Praying to/for the Saints
About This Document

This document will contain notes referring to two different subjects:

  1. Biblical and Patristic support for the practice of asking the Saints in heaven for intercession.

  2. Biblical and Patristic support for the practice of praying for those who have reposed.

The two topics being closely related, and often dove-tailing, it makes sense to put them together.

For notes about Saintly intercession, a light orange triangle will be used, while notes about prayer for the departed will utilize a light orange circle.

Church Fathers on Prayer to the Saints

"Let us pray for our brethren that are at rest in Christ, that God, the lover of mankind, who has received his soul, may forgive him every sin, voluntary and involuntary, and may be merciful and gracious to him, and give him his lot in the land of the pious that are sent into the bosom of Abraham, and Isaac, and Jacob, with all those that have pleased Him and done His will from the beginning of the world, whence all sorrow, grief, and lamentation are banished."

-Constitutions of the Holy Apostles (Book 8, secs. 4 & 41)

"Then we make mention also of those who have already fallen asleep: first, the patriarchs, prophets, Apostles, and martyrs, that through their prayers and supplications God would receive our petition; next, we make mention also of the holy fathers and bishops who have already fallen asleep, and, to put it simply, of all among us who have already fallen asleep; for we believe that it will be of very great benefit to the souls of those for whom the petition is carried up, while this holy and most solemn sacrifice is laid out.

For I know that there are many who are saying this: ‘If a soul departs from this world with sins, what does it profit it to be remembered in the prayer?’ […] [We] grant a remission of their penalties […] we too offer prayers to Him for those who have fallen asleep though they be sinners. We do not plait a crown, but offer up Christ who has been sacrificed for our sins; and we thereby propitiate the benevolent God for them as well as for ourselves."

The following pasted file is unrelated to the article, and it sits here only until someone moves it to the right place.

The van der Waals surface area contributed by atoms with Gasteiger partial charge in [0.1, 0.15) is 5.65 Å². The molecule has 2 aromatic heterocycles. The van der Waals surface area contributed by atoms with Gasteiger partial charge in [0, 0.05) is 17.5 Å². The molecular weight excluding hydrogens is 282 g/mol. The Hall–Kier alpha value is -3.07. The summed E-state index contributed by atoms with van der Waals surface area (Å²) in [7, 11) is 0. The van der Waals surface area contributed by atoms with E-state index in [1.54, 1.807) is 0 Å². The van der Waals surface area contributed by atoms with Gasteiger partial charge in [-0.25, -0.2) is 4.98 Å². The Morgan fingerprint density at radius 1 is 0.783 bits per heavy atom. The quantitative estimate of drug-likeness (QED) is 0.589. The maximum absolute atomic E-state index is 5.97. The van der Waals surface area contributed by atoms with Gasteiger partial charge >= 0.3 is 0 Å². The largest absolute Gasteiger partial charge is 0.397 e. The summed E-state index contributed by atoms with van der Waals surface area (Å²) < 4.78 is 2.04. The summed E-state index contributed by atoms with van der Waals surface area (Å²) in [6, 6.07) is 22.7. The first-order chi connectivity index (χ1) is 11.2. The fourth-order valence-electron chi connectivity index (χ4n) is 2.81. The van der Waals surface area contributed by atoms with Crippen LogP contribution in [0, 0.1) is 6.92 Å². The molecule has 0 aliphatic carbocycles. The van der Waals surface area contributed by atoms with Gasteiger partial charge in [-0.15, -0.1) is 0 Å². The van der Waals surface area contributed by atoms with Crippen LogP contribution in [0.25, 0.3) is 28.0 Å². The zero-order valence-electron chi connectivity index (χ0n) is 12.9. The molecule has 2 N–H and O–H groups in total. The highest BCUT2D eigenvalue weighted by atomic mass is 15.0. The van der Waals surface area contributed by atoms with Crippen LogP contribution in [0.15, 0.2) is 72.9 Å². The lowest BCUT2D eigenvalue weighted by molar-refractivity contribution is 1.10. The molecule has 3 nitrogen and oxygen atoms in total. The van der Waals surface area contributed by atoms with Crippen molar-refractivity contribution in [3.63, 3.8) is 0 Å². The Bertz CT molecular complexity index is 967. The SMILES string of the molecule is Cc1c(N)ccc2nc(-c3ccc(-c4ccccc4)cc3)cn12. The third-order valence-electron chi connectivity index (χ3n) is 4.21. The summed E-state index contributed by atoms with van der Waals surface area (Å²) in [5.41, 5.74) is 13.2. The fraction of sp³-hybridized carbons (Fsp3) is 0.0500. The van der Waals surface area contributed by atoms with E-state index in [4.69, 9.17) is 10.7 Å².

-St. Cyril of Jerusalem, 23 [Mystagogic 5], 8, 9, 10

“But not the high priest [Christ] alone prays for those who pray sincerely, but also the angels . . . as also the souls of the saints who have already fallen asleep”

-Origen, Prayer 11 [A.D. 233]

“Let us remember one another in concord and unanimity. Let us on both sides [of death] always pray for one another. Let us relieve burdens and afflictions by mutual love, that if one of us, by the swiftness of divine condescension, shall go hence first, our love may continue in the presence of the Lord, and our prayers for our brethren and sisters not cease in the presence of the Father’s mercy”

-St. Cyprian of Carthage, Letters 56[60]:5 [A.D. 253].

Necromancy?

A common objection leveled against prayers to the Saints is that to communicate with the dead is a form of necromancy, which is forbidden in Le 20:27 & Dt 18:10-11.

The passage in Deuteronomy, however, forbids communicating with the dead for the purposes of divinization, as the context in vv. 12-15 explain.

Rather, asking the Saints for their intercession is not a means of communicating with them, but petitioning them. Expecting a response from the Saints is not a part of the historic understanding of praying to them.

Speaking to those in Heaven

The Psalms give two examples of us speaking to those in heaven, in both Psalm 103:20-21 and Psalm 148:1-2 we see a call to the "heavenly hosts" to praise the Lord.

While this is not a request for intercession, it is the sort of one-way communication to those beings in heaven. After Christ's resurrection, where he "led a host of captives" (Psalm 68:18; Ephesians 4:8ff) - those in 'Abraham's Bosom' - those alive in Christ join those heavenly hosts, join in the same praises of God as those heavenly hosts, and - reasonably - join in the capacity to be called upon in the same way to "Praise God" as those heavenly hosts.

Maccabeus' Vision of the Saints Interceding

In order to encourage his troops, Maccabeus conveys to them a vision of two Saints: Onias, a former High Priest, and Jeremiah the Prophet.

In this vision, both men are said to be praying for the Jews (vv. 12,14). This is significant, since both men at this time were dead, yet they are both interceding for the living.